Wednesday, July 02, 2008

I don't mind that he's not an expert

McCain denies he said he wasn't an expert on the economy - when he did.

You know, I don't mind a candidate who admits "I'm weak on X issue." Nobody expects even the President to be an expert on everything.

After all, that's what you have advisers for. What we elect a President to do is have the wisdom to know - even in general enough terms - what the right and wrong thing are. Lowering taxes during a war? Bad. Raising taxes on essential needs? Bad. Spending money infrastructure? Good!

So with this good general knowledge, a President can work with experts in the field, know when they are being lied to and when they're being told the right things. They can look at history, and even if we don't expect them to memorize the last P/E rations of the top 5 companies, they have to at least know what is important to spend money on or not.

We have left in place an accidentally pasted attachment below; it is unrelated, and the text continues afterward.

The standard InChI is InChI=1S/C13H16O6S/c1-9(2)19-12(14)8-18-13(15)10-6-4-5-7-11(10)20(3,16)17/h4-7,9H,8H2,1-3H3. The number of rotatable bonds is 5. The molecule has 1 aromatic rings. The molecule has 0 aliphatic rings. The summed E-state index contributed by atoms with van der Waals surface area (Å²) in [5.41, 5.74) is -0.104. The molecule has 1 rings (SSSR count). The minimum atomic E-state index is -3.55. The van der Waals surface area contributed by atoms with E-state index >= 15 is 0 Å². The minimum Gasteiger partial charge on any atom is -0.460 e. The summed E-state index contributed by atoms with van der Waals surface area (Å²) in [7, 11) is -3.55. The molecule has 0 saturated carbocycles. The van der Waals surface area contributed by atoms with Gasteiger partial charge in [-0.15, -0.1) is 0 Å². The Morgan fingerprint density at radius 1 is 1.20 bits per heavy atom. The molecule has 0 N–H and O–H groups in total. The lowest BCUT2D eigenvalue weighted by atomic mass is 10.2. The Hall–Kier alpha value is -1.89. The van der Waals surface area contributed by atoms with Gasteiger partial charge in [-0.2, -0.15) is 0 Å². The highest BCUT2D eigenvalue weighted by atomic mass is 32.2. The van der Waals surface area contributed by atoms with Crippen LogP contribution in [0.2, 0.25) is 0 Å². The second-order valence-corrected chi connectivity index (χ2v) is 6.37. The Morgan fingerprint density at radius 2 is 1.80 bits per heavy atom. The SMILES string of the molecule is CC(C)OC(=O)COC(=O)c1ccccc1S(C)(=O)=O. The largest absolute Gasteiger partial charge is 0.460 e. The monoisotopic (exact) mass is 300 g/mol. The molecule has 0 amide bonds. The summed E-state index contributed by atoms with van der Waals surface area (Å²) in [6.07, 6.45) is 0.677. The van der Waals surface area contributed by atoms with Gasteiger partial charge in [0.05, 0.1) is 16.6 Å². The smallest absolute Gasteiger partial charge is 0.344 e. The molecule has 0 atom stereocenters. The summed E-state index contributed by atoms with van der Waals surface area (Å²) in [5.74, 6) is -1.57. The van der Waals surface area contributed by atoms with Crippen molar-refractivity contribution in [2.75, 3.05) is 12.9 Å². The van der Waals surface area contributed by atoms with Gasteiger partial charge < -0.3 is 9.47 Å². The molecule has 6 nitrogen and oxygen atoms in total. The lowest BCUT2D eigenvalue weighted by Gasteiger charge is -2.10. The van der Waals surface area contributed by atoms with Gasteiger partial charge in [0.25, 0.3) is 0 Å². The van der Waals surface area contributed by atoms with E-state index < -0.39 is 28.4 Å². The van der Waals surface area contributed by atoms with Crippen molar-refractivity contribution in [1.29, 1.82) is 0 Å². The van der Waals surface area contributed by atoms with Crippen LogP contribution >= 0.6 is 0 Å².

So I don't mind that McCain says "I'm not an expert on economics." I don't expect Obama to claim to be an expert on military tactics.

But I do get annoyed when someone tries to claim to be everything, or denies that they ever said they were weak on something. McCain's blunder here is the "Oh, I didn't say I was bad at that", when he did. We all admit it - and it would be OK if he just cowboyed up to that and said "But I have advisers A, B, and C that *do* know a lot, and here's why you can trust them - and why I do."

Of course, having Black and Graham as economic policy advisers, especially after Graham's financial screw ups have now lead to the energy and housing credit crisis doesn't inspire confidence. But neither does McCain claiming he's not an expert, then claiming he never said he wasn't, either.

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